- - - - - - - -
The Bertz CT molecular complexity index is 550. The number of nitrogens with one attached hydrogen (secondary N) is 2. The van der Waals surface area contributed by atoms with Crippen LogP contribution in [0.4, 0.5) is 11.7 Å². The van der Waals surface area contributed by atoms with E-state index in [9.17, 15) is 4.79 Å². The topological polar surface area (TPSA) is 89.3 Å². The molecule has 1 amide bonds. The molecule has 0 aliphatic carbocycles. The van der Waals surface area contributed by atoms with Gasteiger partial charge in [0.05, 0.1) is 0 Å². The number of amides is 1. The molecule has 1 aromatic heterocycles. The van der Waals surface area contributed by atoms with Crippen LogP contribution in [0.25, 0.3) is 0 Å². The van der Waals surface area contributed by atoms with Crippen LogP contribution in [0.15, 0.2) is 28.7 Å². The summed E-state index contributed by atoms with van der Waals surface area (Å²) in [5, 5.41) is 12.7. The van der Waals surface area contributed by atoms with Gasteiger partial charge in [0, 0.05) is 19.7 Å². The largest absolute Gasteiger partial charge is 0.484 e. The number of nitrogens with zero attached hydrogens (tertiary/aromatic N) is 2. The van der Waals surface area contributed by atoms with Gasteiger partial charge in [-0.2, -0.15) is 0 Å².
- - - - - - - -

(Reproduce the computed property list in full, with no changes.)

The Bertz CT molecular complexity index is 550. The number of nitrogens with one attached hydrogen (secondary N) is 2. The van der Waals surface area contributed by atoms with Crippen LogP contribution in [0.4, 0.5) is 11.7 Å². The van der Waals surface area contributed by atoms with E-state index in [9.17, 15) is 4.79 Å². The topological polar surface area (TPSA) is 89.3 Å². The molecule has 1 amide bonds. The molecule has 0 aliphatic carbocycles. The van der Waals surface area contributed by atoms with Gasteiger partial charge in [0.05, 0.1) is 0 Å². The number of amides is 1. The molecule has 1 aromatic heterocycles. The van der Waals surface area contributed by atoms with Crippen LogP contribution in [0.25, 0.3) is 0 Å². The van der Waals surface area contributed by atoms with Crippen LogP contribution in [0.15, 0.2) is 28.7 Å². The summed E-state index contributed by atoms with van der Waals surface area (Å²) in [5, 5.41) is 12.7. The van der Waals surface area contributed by atoms with Gasteiger partial charge in [0, 0.05) is 19.7 Å². The largest absolute Gasteiger partial charge is 0.484 e. The number of nitrogens with zero attached hydrogens (tertiary/aromatic N) is 2. The van der Waals surface area contributed by atoms with Gasteiger partial charge in [-0.2, -0.15) is 0 Å².